On the Sidelines

Football has been defined as, “thousands of people who are desperately in need of exercise, watching 22 men on a field who are desperately in need of rest.” No more so will that be the case than this Sunday when the big event occurs at “game time.” Nearly 100,000 patrons will fill the seats of the arena. Millions will watch on television and mobile devices. Radios around the world will be tuned to the great event. The press will be present in full portion awaiting the outcome of gridiron brilliance. Anticipation will fill the air as the teams enter the stadium in full battle array, ready for the action, and “oppositionally” position themselves on the sidelines.

Can you imagine if, as the whistle blows to start the competition, all the team members remain on the sidelines?   After a while, as the excitement begins to wane, the field remains vacant and all the players look to one another for someone, anyone to take the field, but no one does. The fans look expectantly at one another. Everybody has shown up expecting a great game, yet that is not to be. Slowly, one by one, little by little fans begin to filter out, the lights begin to dim. The players were to take the center stage and perform; they are idle.  The fans were meant to cheer; they are quiet.

Then a 330-pound linebacker takes the field as quarterback, a hot dog vender emerges on to the field as do two youths. They begin the “big game” but alas, it is not the big event for which all have waited.

I wonder if this is a metaphor of the Church service at times. People arrive at the sidelines of the church looking for the “show,” but aren’t comfortable getting on to the field. They anticipate the action but wait for “someone else” to jump in. Finally, someone does jump in, and though he is not ideally suited for the position, he takes the initiative. The resultant effect is a field that is lacking the proper “number” of participants, and those who are there are filling the wrong positions or duties. Disappointment and criticism ensue.

Paul, addressing the spiritual gifts writes in 1 Corinthians 12:11, “But one and the same Spirit works all these things, distributing to each one individually just as He wills.” We cannot move too quickly through this revelation. What this is communicating in light of the gifts is that God himself, the Holy Spirit has exercised His sovereign will and eternal foreknowledge to intentionally assign every believer in the Body of Christ a particular gift that, “according to the proper working of each individual part, causes the growth of the body for the building up of itself in love” (Ephesians 4:16), and He has also placed Him where He wants that believer to use that particular gift.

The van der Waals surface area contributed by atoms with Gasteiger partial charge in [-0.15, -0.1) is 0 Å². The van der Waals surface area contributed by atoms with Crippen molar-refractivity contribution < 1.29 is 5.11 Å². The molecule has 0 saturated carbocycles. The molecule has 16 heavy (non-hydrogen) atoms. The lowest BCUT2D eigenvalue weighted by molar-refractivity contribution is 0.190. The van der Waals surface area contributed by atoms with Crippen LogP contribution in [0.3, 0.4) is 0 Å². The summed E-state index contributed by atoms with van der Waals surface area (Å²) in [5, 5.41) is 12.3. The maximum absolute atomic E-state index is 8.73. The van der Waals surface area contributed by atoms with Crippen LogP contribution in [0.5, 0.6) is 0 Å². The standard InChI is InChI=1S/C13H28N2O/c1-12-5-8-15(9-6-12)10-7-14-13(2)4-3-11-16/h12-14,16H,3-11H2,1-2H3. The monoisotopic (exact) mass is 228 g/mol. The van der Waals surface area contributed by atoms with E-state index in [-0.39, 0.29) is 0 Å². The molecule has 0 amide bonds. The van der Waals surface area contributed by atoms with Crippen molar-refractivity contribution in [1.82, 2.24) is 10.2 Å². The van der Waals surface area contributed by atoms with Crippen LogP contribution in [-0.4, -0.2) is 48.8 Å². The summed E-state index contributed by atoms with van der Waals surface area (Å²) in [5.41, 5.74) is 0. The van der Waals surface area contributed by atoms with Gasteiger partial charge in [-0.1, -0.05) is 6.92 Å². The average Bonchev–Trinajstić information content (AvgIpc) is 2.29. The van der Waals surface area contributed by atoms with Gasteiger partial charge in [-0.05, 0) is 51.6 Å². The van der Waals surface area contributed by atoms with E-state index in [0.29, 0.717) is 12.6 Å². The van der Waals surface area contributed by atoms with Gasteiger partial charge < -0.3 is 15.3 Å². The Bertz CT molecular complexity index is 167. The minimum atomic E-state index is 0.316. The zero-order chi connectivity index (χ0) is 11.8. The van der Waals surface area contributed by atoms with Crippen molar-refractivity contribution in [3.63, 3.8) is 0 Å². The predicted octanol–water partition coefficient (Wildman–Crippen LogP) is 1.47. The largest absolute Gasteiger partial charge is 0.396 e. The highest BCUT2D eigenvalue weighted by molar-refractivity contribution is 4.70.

How many people arrive at the event (church service) and simply wait for something to happen? How many show up with no intent to be engaged in the action, nor cheer a sacrifice of praise (worship)?

Okay, I may be stretching this metaphor a little thin, and maybe it cannot support the strain, so let me simply say this. God has given you the honor to be His adopted son or daughter, and He has given you a measure of grace (a gift or gifts) to serve the Body of Christ. When you fail to do that, or refuse to do that, you are denying the will of God to glorify Himself through you. You are impeding growth of the Body. Ouch, Huh? Yeah, I know. Huh?

Anyway, enjoy the game tomorrow which is only really a violent land-acquisition game that is a psuedo-facist metaphor of a communist regime.  Sorry. But seriously. Recognize how excited the fans are. Observe the players in their passion to serve. And next week at church, bring that into the arena of faith.